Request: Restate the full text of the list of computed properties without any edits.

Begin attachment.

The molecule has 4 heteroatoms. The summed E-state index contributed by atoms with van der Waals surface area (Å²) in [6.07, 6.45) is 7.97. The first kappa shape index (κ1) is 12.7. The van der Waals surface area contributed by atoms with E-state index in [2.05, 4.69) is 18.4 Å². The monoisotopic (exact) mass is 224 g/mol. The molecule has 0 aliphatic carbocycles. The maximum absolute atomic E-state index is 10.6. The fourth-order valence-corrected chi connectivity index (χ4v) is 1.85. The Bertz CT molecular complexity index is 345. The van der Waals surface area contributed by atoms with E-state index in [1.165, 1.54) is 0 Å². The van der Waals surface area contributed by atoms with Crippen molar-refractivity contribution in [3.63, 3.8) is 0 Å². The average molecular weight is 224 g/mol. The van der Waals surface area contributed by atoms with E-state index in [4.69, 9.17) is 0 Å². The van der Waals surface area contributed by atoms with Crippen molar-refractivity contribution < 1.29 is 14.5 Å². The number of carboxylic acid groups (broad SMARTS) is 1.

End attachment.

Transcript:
The molecule has 4 heteroatoms. The summed E-state index contributed by atoms with van der Waals surface area (Å²) in [6.07, 6.45) is 7.97. The first kappa shape index (κ1) is 12.7. The van der Waals surface area contributed by atoms with E-state index in [2.05, 4.69) is 18.4 Å². The monoisotopic (exact) mass is 224 g/mol. The molecule has 0 aliphatic carbocycles. The maximum absolute atomic E-state index is 10.6. The fourth-order valence-corrected chi connectivity index (χ4v) is 1.85. The Bertz CT molecular complexity index is 345. The van der Waals surface area contributed by atoms with E-state index in [1.165, 1.54) is 0 Å². The van der Waals surface area contributed by atoms with Crippen molar-refractivity contribution in [3.63, 3.8) is 0 Å². The average molecular weight is 224 g/mol. The van der Waals surface area contributed by atoms with E-state index in [4.69, 9.17) is 0 Å². The van der Waals surface area contributed by atoms with Crippen molar-refractivity contribution < 1.29 is 14.5 Å². The number of carboxylic acid groups (broad SMARTS) is 1.